Hi all ,
I have one doubt when i read a book to understand type conversion concepts .

Here's the listing used in that book to demonstrate :

// strconv.cpp
// convert between ordinary strings and class String
#include <iostream>
using namespace std;
#include <string.h>             //for strcpy(), etc.
////////////////////////////////////////////////////////////////
class String                    //user-defined string type
   {
   private:
      enum { SZ = 80 };         //size of all String objects
      char str[SZ];             //holds a C-string
   public:
      String()                  //no-arg constructor
         { str[0] = '\0'; }
      String( char s[] )        //1-arg constructor
         { strcpy(str, s); }    //   convert C-string to String
      void display() const      //display the String
         { cout << str; }
      operator char*()          //conversion operator
         { return str; }        //convert String to C-string
   };
////////////////////////////////////////////////////////////////
int main()
   {
   String s1;                   //use no-arg constructor
                                //create and initialize C-string
   char xstr[] = "Joyeux Noel! ";

   [B]s1 = xstr;                   //use 1-arg constructor
                                //   to convert C-string to String[/B]
   s1.display();                //display String

   String s2 = "Bonne Annee!";  //uses 1-arg constructor
                                //to initialize String
   cout << static_cast<char*>(s2); //use conversion operator
    cout << endl;                  //to convert String to C-string
    return 0;                       //before sending to << op
   }

Now my question is in the following expression

s1 = xstr;

It's explained that one argument constructor will be invoked to perform that conversion .

Will the constructor be invoked after an object is created ?(here 's1')

If it is like this means

String s1 = xstr;

It's clear for me that constructor will be invoked in this case and conversion will takes place but how come the earlier one ?

Please clarify me actually what is happening ?

Thanks in advance

The default class constructor is always called then the c++ class object is declared (except as noted below), for example on line 25 of the code you posted. On line 29 the class's operator= method is called, not the class constructor.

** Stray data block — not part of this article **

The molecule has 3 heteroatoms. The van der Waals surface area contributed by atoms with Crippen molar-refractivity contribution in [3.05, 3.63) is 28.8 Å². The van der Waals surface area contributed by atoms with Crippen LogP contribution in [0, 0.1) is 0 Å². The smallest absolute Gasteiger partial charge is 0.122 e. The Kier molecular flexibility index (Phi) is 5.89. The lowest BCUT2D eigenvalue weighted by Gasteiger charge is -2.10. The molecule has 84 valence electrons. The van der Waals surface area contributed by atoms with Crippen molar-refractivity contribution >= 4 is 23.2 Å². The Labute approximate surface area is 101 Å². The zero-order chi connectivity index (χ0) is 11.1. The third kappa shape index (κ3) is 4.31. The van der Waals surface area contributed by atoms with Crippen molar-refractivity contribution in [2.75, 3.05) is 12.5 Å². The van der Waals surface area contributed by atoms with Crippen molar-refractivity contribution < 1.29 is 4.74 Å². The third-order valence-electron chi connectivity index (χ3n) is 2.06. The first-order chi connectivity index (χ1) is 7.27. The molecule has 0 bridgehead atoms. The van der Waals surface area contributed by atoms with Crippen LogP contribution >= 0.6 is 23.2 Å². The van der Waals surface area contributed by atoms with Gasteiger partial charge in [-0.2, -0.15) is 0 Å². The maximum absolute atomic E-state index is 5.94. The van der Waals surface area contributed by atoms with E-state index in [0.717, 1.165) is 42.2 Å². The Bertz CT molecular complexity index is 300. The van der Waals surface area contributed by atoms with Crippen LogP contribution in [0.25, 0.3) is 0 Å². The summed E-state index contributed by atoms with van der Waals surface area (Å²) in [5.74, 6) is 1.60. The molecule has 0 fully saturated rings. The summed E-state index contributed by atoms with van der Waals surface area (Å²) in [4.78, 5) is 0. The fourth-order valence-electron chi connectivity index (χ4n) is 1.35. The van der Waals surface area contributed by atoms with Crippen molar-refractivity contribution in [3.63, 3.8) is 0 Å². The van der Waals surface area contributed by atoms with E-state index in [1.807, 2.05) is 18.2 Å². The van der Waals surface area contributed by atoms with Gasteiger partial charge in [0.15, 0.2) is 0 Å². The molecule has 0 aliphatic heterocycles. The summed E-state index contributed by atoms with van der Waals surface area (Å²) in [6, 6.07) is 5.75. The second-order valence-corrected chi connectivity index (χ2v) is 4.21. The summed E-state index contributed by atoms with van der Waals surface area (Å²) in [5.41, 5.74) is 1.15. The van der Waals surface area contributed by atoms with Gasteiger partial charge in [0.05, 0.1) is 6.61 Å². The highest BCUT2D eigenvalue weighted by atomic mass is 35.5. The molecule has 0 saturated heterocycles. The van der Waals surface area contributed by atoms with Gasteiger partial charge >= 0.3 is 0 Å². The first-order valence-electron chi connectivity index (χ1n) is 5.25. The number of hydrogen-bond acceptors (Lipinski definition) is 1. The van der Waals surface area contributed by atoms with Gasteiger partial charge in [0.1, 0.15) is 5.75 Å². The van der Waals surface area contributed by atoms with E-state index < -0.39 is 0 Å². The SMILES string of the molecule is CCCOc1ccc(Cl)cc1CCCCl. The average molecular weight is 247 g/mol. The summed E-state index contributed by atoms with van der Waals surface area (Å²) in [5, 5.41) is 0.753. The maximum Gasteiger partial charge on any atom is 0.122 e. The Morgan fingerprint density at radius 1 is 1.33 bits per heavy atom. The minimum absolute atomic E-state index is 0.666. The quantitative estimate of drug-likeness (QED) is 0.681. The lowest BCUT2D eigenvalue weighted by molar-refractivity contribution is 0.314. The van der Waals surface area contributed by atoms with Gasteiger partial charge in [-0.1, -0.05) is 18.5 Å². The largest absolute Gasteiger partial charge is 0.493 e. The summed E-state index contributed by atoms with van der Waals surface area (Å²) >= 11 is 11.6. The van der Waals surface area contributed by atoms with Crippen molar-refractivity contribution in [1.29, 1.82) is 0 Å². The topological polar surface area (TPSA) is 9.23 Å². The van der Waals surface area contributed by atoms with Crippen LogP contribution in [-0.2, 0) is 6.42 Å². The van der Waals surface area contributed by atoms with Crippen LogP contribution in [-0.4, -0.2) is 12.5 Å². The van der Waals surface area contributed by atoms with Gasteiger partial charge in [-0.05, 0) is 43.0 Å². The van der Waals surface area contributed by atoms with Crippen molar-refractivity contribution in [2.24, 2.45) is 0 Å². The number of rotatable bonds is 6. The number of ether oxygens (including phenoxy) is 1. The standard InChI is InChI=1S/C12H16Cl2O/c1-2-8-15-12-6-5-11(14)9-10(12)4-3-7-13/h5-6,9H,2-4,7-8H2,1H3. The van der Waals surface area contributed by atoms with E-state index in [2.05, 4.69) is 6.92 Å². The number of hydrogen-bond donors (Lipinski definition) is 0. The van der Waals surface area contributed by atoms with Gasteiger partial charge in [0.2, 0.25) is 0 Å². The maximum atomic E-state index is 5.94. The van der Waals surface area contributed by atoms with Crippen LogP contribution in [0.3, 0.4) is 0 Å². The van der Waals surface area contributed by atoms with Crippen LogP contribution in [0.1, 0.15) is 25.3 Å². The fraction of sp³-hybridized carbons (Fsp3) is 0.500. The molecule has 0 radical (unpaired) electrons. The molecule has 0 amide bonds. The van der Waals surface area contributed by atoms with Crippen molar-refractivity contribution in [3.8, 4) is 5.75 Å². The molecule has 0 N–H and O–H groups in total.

The second example you posted works the same way except its all on the same program line. Hint: whenever you see '=' operator you can be sure the class's operator= method gets called. But if you code it like below then only a constructor is called. String s1(xstr);

Dragon , thanks for your reply but the program doesn't contain any definition for operator = function , moreover the comment line insist that it uses one argument constructor for conversion .

The explanation of the program also insist that the following expression

s1 = xstr;

will invoke the following one argument constructor

String( char s[] )        //1-arg constructor
         { strcpy(str, s); }    //   convert C-string to String

is it true ?
if so can the constructor be called after an object is created ?

Dragon , thanks for your reply but the program doesn't contain any definition for operator = function

I believe Ancient_Dragon is aware that you haven't explicitly defined operator=() in your class, which is why he mentioned it.

Look at the line in your code which he pointed out - you are calling operator=() but have no definition for it - therefore your class is using its default operator=()

The method of initialisation which occurs when using operator=() is not the same as when using explicit object construction - a temporary copy of the object is created first before your object is initialised by way of the assignment operator.

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